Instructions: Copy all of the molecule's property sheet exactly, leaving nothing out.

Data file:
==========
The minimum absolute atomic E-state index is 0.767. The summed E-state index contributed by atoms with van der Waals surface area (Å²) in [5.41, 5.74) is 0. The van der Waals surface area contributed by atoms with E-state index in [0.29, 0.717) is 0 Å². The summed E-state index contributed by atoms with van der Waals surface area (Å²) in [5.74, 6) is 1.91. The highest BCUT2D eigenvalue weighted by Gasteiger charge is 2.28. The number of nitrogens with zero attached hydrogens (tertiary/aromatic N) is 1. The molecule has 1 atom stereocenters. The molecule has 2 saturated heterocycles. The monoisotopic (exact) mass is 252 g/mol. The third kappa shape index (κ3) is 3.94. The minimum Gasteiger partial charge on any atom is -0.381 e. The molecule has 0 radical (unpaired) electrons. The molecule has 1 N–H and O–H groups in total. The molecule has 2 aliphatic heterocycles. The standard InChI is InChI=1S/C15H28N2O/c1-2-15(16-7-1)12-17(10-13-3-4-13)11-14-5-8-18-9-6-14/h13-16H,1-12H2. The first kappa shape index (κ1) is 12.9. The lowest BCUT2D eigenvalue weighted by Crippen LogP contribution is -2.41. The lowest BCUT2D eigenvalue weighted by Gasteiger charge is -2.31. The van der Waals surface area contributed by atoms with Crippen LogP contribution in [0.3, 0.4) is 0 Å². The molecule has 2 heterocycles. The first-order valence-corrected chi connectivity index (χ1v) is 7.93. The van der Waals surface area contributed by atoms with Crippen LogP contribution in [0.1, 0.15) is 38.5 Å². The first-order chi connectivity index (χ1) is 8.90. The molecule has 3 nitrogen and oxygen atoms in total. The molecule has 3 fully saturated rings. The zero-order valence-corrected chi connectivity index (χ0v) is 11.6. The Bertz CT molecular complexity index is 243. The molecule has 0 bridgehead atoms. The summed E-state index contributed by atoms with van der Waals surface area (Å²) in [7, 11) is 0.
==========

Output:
The minimum absolute atomic E-state index is 0.767. The summed E-state index contributed by atoms with van der Waals surface area (Å²) in [5.41, 5.74) is 0. The van der Waals surface area contributed by atoms with E-state index in [0.29, 0.717) is 0 Å². The summed E-state index contributed by atoms with van der Waals surface area (Å²) in [5.74, 6) is 1.91. The highest BCUT2D eigenvalue weighted by Gasteiger charge is 2.28. The number of nitrogens with zero attached hydrogens (tertiary/aromatic N) is 1. The molecule has 1 atom stereocenters. The molecule has 2 saturated heterocycles. The monoisotopic (exact) mass is 252 g/mol. The third kappa shape index (κ3) is 3.94. The minimum Gasteiger partial charge on any atom is -0.381 e. The molecule has 0 radical (unpaired) electrons. The molecule has 1 N–H and O–H groups in total. The molecule has 2 aliphatic heterocycles. The standard InChI is InChI=1S/C15H28N2O/c1-2-15(16-7-1)12-17(10-13-3-4-13)11-14-5-8-18-9-6-14/h13-16H,1-12H2. The first kappa shape index (κ1) is 12.9. The lowest BCUT2D eigenvalue weighted by Crippen LogP contribution is -2.41. The lowest BCUT2D eigenvalue weighted by Gasteiger charge is -2.31. The van der Waals surface area contributed by atoms with Crippen LogP contribution in [0.3, 0.4) is 0 Å². The molecule has 2 heterocycles. The first-order valence-corrected chi connectivity index (χ1v) is 7.93. The van der Waals surface area contributed by atoms with Crippen LogP contribution in [0.1, 0.15) is 38.5 Å². The first-order chi connectivity index (χ1) is 8.90. The molecule has 3 nitrogen and oxygen atoms in total. The molecule has 3 fully saturated rings. The zero-order valence-corrected chi connectivity index (χ0v) is 11.6. The Bertz CT molecular complexity index is 243. The molecule has 0 bridgehead atoms. The summed E-state index contributed by atoms with van der Waals surface area (Å²) in [7, 11) is 0.